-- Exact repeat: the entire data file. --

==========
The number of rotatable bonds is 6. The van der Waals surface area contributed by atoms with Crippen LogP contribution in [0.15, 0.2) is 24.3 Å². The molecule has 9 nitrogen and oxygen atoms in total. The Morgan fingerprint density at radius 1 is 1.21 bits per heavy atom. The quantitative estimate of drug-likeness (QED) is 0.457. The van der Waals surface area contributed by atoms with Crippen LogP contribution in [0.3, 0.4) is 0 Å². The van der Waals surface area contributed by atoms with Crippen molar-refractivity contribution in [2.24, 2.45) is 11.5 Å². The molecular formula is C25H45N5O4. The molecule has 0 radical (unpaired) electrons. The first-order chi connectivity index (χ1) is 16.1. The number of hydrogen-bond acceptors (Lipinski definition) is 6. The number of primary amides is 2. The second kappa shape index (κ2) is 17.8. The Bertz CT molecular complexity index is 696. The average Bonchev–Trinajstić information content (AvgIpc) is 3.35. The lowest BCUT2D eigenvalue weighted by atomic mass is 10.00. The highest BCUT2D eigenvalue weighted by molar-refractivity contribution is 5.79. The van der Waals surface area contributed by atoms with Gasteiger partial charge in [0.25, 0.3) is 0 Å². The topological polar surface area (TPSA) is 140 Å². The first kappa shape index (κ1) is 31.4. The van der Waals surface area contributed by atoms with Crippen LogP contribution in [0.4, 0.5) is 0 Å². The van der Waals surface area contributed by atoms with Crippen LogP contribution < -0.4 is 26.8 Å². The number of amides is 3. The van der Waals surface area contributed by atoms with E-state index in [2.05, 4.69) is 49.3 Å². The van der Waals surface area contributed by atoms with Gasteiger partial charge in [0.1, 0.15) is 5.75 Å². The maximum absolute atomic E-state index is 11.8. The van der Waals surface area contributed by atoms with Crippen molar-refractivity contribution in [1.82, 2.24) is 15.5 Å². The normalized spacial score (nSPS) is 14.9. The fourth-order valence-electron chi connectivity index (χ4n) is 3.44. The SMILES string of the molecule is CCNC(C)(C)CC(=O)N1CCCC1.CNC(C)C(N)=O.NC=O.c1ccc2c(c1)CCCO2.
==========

The number of rotatable bonds is 6. The van der Waals surface area contributed by atoms with Crippen LogP contribution in [0.15, 0.2) is 24.3 Å². The molecule has 9 nitrogen and oxygen atoms in total. The Morgan fingerprint density at radius 1 is 1.21 bits per heavy atom. The quantitative estimate of drug-likeness (QED) is 0.457. The van der Waals surface area contributed by atoms with Crippen LogP contribution in [0.3, 0.4) is 0 Å². The van der Waals surface area contributed by atoms with Crippen molar-refractivity contribution in [2.24, 2.45) is 11.5 Å². The molecular formula is C25H45N5O4. The molecule has 0 radical (unpaired) electrons. The first-order chi connectivity index (χ1) is 16.1. The number of hydrogen-bond acceptors (Lipinski definition) is 6. The number of primary amides is 2. The second kappa shape index (κ2) is 17.8. The Bertz CT molecular complexity index is 696. The average Bonchev–Trinajstić information content (AvgIpc) is 3.35. The lowest BCUT2D eigenvalue weighted by atomic mass is 10.00. The highest BCUT2D eigenvalue weighted by molar-refractivity contribution is 5.79. The van der Waals surface area contributed by atoms with Gasteiger partial charge in [0.25, 0.3) is 0 Å². The topological polar surface area (TPSA) is 140 Å². The first kappa shape index (κ1) is 31.4. The van der Waals surface area contributed by atoms with Crippen LogP contribution in [0.4, 0.5) is 0 Å². The van der Waals surface area contributed by atoms with Crippen LogP contribution < -0.4 is 26.8 Å². The number of amides is 3. The van der Waals surface area contributed by atoms with E-state index in [2.05, 4.69) is 49.3 Å². The van der Waals surface area contributed by atoms with Gasteiger partial charge in [0.1, 0.15) is 5.75 Å². The maximum absolute atomic E-state index is 11.8. The van der Waals surface area contributed by atoms with Crippen molar-refractivity contribution in [1.82, 2.24) is 15.5 Å². The normalized spacial score (nSPS) is 14.9. The fourth-order valence-electron chi connectivity index (χ4n) is 3.44. The SMILES string of the molecule is CCNC(C)(C)CC(=O)N1CCCC1.CNC(C)C(N)=O.NC=O.c1ccc2c(c1)CCCO2.